In a NUtshell
A 180 year old sweet shop that still makes fabulous sweets using traditional method, unlike many other famous sweet makers who have got in mechanisation to bengali sweet making. Result – the sweets are still as rustic & real as they used to be – most people can surely make out the difference in a blind test.
Address & other details: Satish Chandra das
Meal for 2: ₹40 onwards
Cuisine type : vegetarian only. Sattvik.
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My very good friend Anirban Bora, whom we lost to COVID in April this year, once told me that he knows many sweet makers in Bengal. Anirban was an artist par excellence & a foodie himself. Anirban had made this cartoon as his imagination of YUMMRAJ:
Before our last trip to kolkata, Anirban mentioned Satish Chandra das to me. I said ‘never heard of them’. He said ‘that’s why I am recommending you’. He also mentioned that the shop is currently run by the young Samrat das & that we should say hello if he is around in the shop when we go.
Now that’s something we never do – we go in anonymity to an eatery, behave like any other customer & pay the bill & also tip (where applicable). So initially we said ‘no’. Anirban then threw something at us that was very difficult to resist. He said ‘with my reference, maybe you get a chance to see how a century old kitchen functions – how sweets are made in the traditional process, in a commercially successful sweet shop.’
So, as a unique case, we broke our code & agreed to say hello to Samrat. Hence no rating of the food like we do in other posts. Please Treat this as a food travelogue rather than a review.
Satish chandra das is also called Satish Moira (Moira means sweet maker).
We went to the shop around 11 am on a winter day. The shop facade had a long show case, like in most sweet shops. Customers were placing order from outside the shop, across the counter.
Multiple people were parallely servicing the customers, as expected.
We walked up to the counter & asked for Mr Samrat. We were soon asked to come ‘inside’ the building.
We met Mr. Samrat – very serious about his work, takes his heirloom recipes seriously, enthusiastic, very very warm , jovial – I could see his constant smile even through his mask:)
He mentioned that In 1840, in Kidderpore, next to Sonai Kali mandir, this family first started a sweet shop. The nature of sweets those days were very different than the curdled milk (chhana/chena) based bengali sweets of today.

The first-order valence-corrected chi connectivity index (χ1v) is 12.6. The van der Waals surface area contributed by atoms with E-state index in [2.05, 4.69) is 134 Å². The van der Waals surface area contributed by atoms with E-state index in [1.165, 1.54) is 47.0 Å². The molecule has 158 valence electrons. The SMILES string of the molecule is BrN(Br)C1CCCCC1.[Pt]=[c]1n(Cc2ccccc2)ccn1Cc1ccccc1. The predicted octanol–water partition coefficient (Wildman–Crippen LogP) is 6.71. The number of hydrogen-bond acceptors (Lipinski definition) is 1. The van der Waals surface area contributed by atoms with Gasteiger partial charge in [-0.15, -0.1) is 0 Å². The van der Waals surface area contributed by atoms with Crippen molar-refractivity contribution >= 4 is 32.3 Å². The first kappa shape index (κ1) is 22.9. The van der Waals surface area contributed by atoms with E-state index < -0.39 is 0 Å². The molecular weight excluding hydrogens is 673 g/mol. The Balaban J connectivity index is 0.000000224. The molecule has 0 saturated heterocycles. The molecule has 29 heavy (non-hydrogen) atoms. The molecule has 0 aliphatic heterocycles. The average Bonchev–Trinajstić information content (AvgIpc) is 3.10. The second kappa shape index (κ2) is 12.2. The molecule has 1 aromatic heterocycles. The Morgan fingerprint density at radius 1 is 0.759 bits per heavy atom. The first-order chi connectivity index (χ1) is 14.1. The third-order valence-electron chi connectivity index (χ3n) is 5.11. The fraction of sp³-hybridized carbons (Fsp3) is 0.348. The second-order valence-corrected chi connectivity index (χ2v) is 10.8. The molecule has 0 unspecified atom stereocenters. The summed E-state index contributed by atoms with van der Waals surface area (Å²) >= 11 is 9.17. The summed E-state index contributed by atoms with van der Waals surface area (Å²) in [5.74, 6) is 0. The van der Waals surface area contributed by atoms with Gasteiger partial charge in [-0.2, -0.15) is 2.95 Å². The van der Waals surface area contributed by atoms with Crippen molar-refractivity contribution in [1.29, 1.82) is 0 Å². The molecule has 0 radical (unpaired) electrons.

The shop started in a humble way & was the entire source of earning for the not so affluent family at that time. Over the years the shop started doing good & the family prospered.
In 1870 the kolkata dock was ready & started business, the area started to change. Business boomed.
In 1920 they shut the old shop in Kidderpore & shifted to this new location in Garden Reach & have been there for the past century.
After a bit of chit chat we ate some sweets. Since it was winter, we had different kinds of nolen gur sweets also.
Sometimes one feels ‘how is it possible that I have not come across this before’. We felt the same after eating the sweets here.
It’s amazing how they still run the shop themselves (no franchisees), use knowledge that has trickled down over the decades, make absolutely fab traditional as well as innovations in bengali sweets.
We absolutely loved the not so fancy looking yet absolutely delicious sweets here.
It was very interesting to note that many sweets had quite poetic names as well
Special mention to the kanchagolla & the sondesh (traditional).
Absolutely bowled over with kheer puli & combo of chhanar payesh gajar ka halwa (innovative).
We had some great food conversations with Mr Samrat & then came the most interesting part of the trip – walk through of the kitchen.
The best part of a traditional business is its people & the knowledge they carry from decades of experience. It was sheer joy to talk to some of the people who work in the kitchen.
We got to see how their lead artisan was hand-finishing sweets for a party order. It’s pure job of a painter!!!!, In addition to being an expert in the art & science of sweet making.
In short, the gentleman was speaking about art (painting, shapes, moulds etc), physics (pressure, weight, force, temperature etc) & chemistry (how different elements of ingredients come together to form something new).
We also learnt about some practical knowledge that is acquired over the decades – you will never find them in a book or even on the internet.
All work in the kitchen was being done by skilled people, with their hands, the way it used to be done. It was so good to see a very neat & well maintained 100 year old kitchen.
Coming back to the art part – From certain angles, it’s difficult to guess that those apples are not real & he has painted them with a brush, using food grade color.
Became a fan of some of these traditional variety of sweets that are classics but best in class & also the immaculate way in which the newer innovations have been done.
Look forward to many more trips.
Sweets from here are very highly recommended by YUMMRAJ. Unmissable if you are visiting Kolkata.
One thought on “Satish chandra das (Bandha Battala Vivekanada More, Fathepur 1st Lane; Garden Reach, Besides Hari Sabha Ln, Kolkata)”
Sorry to hear about the demise of your friend Anirban. Om Shanti.
Lovely post as always.